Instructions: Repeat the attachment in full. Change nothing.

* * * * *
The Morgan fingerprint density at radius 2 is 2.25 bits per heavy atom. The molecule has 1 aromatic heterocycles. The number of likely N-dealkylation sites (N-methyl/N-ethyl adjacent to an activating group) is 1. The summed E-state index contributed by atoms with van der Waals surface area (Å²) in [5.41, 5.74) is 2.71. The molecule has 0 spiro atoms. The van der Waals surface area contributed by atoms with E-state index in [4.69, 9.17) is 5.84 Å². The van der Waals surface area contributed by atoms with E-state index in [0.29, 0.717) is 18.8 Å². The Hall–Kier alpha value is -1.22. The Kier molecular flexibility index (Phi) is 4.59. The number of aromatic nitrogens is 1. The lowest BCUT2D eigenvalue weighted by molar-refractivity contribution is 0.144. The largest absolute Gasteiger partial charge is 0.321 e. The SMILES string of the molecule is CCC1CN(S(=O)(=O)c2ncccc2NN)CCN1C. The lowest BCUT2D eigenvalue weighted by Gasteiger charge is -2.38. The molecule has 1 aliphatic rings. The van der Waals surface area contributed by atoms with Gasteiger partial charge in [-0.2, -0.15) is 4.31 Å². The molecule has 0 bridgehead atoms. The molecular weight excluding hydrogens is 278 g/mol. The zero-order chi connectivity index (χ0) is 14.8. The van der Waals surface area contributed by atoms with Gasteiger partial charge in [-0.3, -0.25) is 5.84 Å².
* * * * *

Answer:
The Morgan fingerprint density at radius 2 is 2.25 bits per heavy atom. The molecule has 1 aromatic heterocycles. The number of likely N-dealkylation sites (N-methyl/N-ethyl adjacent to an activating group) is 1. The summed E-state index contributed by atoms with van der Waals surface area (Å²) in [5.41, 5.74) is 2.71. The molecule has 0 spiro atoms. The van der Waals surface area contributed by atoms with E-state index in [4.69, 9.17) is 5.84 Å². The van der Waals surface area contributed by atoms with E-state index in [0.29, 0.717) is 18.8 Å². The Hall–Kier alpha value is -1.22. The Kier molecular flexibility index (Phi) is 4.59. The number of aromatic nitrogens is 1. The lowest BCUT2D eigenvalue weighted by molar-refractivity contribution is 0.144. The largest absolute Gasteiger partial charge is 0.321 e. The SMILES string of the molecule is CCC1CN(S(=O)(=O)c2ncccc2NN)CCN1C. The lowest BCUT2D eigenvalue weighted by Gasteiger charge is -2.38. The molecule has 1 aliphatic rings. The van der Waals surface area contributed by atoms with Gasteiger partial charge in [-0.2, -0.15) is 4.31 Å². The molecule has 0 bridgehead atoms. The molecular weight excluding hydrogens is 278 g/mol. The zero-order chi connectivity index (χ0) is 14.8. The van der Waals surface area contributed by atoms with Gasteiger partial charge in [-0.3, -0.25) is 5.84 Å².